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Restoring database from DPM snapshot


Restoring database from DPM snapshot

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christina.constantinou
christina.constantinou
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Hi there,

We are currently reviewing our backup routines/recovery plans as we found that we were making a number of duplicate back ups of a particular database. DPM takes a snapshot twice during the day in accordance with our SLA, but we are concerned that in the event of corruption or failure, we won't be able to restore the database to a different environment using the .mdf and .ldf files (as they have not been detached).

Could anyone tell me whether this is the case?

Many thanks in advance!

Christina
Vegard Hagen
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DPM = Data Protection Manager for anyone who didn't know that part.
I have no experience with this myself, but my understanding is that this product works by pausing all IO on the files while the snapshot is created, hence it is roughly the equivalent of the files actually being detached at snapshot creation time and your SQL Server will be able to bring the database back online if you restore these files.



Vegard Hagen
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christina.constantinou
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Thank you very much for that. I'll be back with the results of our testing if there are any unusual effects!

Thanks
Christina
jasona.work
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Couple other things to watch out for with DPM and SQL that I've run into.

First, DPM can and will break your log chain, if you're doing backups using SQL and your DB is in Full recovery. See my discovery of this here: http://www.sqlservercentral.com/Forums/Topic1384776-1550-1.aspx
and here: http://www.sqlservercentral.com/Forums/Topic1387602-1550-1.aspx

Second, if you choose to recover to a network folder (where it will simply copy the MDF / LDF files,) it can only do this using recovery points "associated with an express full backup."

Jason
christina.constantinou
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jasona.work (1/7/2013)
Couple other things to watch out for with DPM and SQL that I've run into.

First, DPM can and will break your log chain, if you're doing backups using SQL and your DB is in Full recovery. See my discovery of this here: http://www.sqlservercentral.com/Forums/Topic1384776-1550-1.aspx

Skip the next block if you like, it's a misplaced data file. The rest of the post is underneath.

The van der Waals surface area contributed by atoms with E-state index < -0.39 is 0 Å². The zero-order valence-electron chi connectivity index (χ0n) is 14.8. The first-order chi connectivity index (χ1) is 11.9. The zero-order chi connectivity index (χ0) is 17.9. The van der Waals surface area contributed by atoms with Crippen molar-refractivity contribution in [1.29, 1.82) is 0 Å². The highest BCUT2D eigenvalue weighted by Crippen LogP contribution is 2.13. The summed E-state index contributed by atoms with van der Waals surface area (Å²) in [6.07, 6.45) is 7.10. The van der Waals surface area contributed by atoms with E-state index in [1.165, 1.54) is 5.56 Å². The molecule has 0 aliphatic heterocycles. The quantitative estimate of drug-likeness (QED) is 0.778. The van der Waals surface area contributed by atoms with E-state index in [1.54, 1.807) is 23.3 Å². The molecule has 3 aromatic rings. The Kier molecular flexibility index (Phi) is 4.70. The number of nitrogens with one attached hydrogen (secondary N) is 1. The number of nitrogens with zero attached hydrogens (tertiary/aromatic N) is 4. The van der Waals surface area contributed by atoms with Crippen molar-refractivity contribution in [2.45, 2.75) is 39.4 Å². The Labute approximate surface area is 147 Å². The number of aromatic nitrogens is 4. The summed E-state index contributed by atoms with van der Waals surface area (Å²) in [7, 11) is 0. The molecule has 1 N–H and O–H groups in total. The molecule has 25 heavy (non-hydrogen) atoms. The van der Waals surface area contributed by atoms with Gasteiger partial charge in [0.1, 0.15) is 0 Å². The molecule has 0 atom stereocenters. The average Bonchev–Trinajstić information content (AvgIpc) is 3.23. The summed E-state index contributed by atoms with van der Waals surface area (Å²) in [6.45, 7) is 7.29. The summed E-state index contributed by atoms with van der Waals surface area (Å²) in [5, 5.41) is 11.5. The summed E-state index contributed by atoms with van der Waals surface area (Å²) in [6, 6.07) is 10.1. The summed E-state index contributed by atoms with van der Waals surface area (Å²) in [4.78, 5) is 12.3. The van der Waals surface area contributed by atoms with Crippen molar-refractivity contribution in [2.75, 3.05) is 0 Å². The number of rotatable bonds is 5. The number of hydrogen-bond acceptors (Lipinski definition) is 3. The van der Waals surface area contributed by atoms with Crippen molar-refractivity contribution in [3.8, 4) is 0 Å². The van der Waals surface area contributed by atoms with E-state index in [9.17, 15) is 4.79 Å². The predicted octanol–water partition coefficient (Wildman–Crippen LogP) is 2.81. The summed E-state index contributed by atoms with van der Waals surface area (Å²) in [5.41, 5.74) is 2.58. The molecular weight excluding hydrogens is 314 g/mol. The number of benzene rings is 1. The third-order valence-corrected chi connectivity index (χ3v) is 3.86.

and here: http://www.sqlservercentral.com/Forums/Topic1387602-1550-1.aspx

Second, if you choose to recover to a network folder (where it will simply copy the MDF / LDF files,) it can only do this using recovery points "associated with an express full backup."

Jason


Ok cool, will do. We're currently running the database in Simple recovery mode for a number of reasons, but it's good for a heads-up as we have many and various recovery models for different databases.

With regards to your second point - do you mean the DPM recovery points?

Thanks
jasona.work
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christina.constantinou (1/7/2013)Ok cool, will do. We're currently running the database in Simple recovery mode for a number of reasons, but it's good for a heads-up as we have many and various recovery models for different databases.

With regards to your second point - do you mean the DPM recovery points?

Thanks


Simple actually will make your life easier, then, I'm using DPM ONLY for DBs in Simple Recovery, and haven't had issues with my Full Recovery DBs since (they get backed up via SQL jobs to disk, then DPM grabs those files.)

DPM gives you the ability to create "recovery points," which are times that you could recover your data to. Using a plain file backup as an example, I could set up DPM to create hourly recovery points (RP) of that file. So if someone deleted it at 11:15am, I could recover from the 11:00am RP and go on about my day. With items such as SQL DBs, DPM has two backup mechanisms: Recovery Points and Express Full Backups (EFB)
As best I can see it, think of the EFB as a full database backup, and a RP as a Differential backup. BUT because of the way DPM stores these backups, if you want to restore only the DB files (the MDF / LDF) you can NOT use the Differential backups, only the EFB. If you restore to an SQL Instance (the DB will be attached, and you can choose to have it operational and available, or left in a Recovering state,) you can choose one of your RPs to recover.

Basically, you should check with whoever is in charge of the DPM (if it's you, look over the settings for your DB backups) and make sure it's set to create EFBs at your chosen recovery times (your "snapshots.") Then you should be able to recover to your SLAs as expected.

Of course, don't take my word for all of this, TEST, TEST, TEST, and research elsewhere as well (the Technet forums on DPM are excellent!)
Jason
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